Bowen: “Yes. Balfour Declaration of course being the decision by Britain when it was the colonial power in Palestine to say that they supported the establishment of a Jewish state – that was about 100 years ago. So for the Palestinians it’s as if it happened yesterday: they’re very, very angry about it still.” [emphasis added]

BBC Watch submitted a complaint concerning that inaccurate portrayal, pointing out that while the Balfour Declaration was issued on November 2nd 1917, British forces did not complete their First World War ‘Sinai and Palestine Campaign’ until October 30th 1918 – almost a year after the Balfour Declaration was issued – and that the region was not under British control – “colonial” or otherwise – when the Balfour Declaration was issued as claimed by the BBC’s Middle East editor.

The response received from BBC Complaints includes the following:

“We raised your complaint with the programme team and senior staff, who respond:

The presenter, Martha Kearney, put it to our Middle East Editor that Prince William’s visit was being seen as an ‘indirect apology’ for the Balfour Declaration, in the words of the Palestinian Representative in London who had commented on the visit.

As this was the first mention of the Balfour Declaration, Jeremy Bowen responded by attempting to explain in a few words the significance of Balfour for the audience. His summary was not intended to mislead but rather help listeners unfamiliar with the complex historical background and give context to Prince William’s trip. His phrase ‘about a hundred years ago’ clearly indicated that he was précising the details for the benefit for the listener and not setting out an exact sequence of historical events. Nor do we think ‘colonial power’ is an inappropriate phrase to cover this period, given that at the time Britain had a large Empire and went onto administer Palestine at the behest of the League of Nations in 1923.”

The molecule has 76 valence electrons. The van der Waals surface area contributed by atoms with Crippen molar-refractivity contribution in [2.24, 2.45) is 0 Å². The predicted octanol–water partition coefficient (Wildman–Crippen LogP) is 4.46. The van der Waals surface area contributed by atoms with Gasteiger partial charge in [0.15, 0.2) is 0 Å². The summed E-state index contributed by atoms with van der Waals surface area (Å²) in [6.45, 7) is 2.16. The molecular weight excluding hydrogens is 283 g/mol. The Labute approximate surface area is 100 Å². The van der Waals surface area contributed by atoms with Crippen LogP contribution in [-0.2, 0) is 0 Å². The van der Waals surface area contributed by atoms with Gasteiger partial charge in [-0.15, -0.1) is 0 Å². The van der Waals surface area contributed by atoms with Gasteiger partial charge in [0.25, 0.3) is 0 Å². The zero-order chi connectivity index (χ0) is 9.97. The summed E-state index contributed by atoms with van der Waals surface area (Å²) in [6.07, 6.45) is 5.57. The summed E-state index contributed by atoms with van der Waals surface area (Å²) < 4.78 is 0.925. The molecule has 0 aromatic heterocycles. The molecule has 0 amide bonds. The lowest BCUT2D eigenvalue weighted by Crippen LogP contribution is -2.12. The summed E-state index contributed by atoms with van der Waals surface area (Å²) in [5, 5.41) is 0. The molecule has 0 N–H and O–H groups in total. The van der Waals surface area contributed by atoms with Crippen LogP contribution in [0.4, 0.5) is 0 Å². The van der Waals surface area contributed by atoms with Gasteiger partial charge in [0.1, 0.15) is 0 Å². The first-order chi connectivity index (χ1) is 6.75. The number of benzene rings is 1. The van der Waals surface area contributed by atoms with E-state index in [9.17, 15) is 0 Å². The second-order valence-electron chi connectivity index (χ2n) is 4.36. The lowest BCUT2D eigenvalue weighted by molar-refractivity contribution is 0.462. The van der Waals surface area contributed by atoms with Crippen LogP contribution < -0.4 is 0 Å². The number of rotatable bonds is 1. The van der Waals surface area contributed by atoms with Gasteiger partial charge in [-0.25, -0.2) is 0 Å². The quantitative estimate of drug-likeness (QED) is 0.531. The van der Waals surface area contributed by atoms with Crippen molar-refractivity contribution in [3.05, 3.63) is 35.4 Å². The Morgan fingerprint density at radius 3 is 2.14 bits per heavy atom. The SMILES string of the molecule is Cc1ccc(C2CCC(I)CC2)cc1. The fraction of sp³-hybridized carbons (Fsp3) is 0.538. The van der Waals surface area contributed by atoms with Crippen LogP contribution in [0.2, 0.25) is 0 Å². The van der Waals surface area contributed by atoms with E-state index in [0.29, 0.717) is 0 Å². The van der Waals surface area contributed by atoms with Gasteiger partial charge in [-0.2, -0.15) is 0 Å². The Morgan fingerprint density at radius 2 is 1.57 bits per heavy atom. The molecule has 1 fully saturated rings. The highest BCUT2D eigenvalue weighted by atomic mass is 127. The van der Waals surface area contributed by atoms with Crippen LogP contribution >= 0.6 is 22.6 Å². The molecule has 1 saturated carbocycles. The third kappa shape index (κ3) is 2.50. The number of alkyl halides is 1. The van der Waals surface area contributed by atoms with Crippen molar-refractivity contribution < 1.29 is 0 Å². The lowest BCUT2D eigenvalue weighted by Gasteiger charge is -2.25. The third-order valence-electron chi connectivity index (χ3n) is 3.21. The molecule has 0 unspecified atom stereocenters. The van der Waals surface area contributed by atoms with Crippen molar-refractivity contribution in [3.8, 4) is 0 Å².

Quite how that inaccurate presentation of the chronology of events can be claimed to “help listeners unfamiliar with the complex historical background” is of course unclear. So much for BBC editorial standards of ‘accuracy’. 

Related Articles:

BBC R4’s ‘Today’ forces Brexit and Gaza into royal visit report

BBC R4’s ‘Today’ forces Brexit and Gaza into royal visit report

h/t GB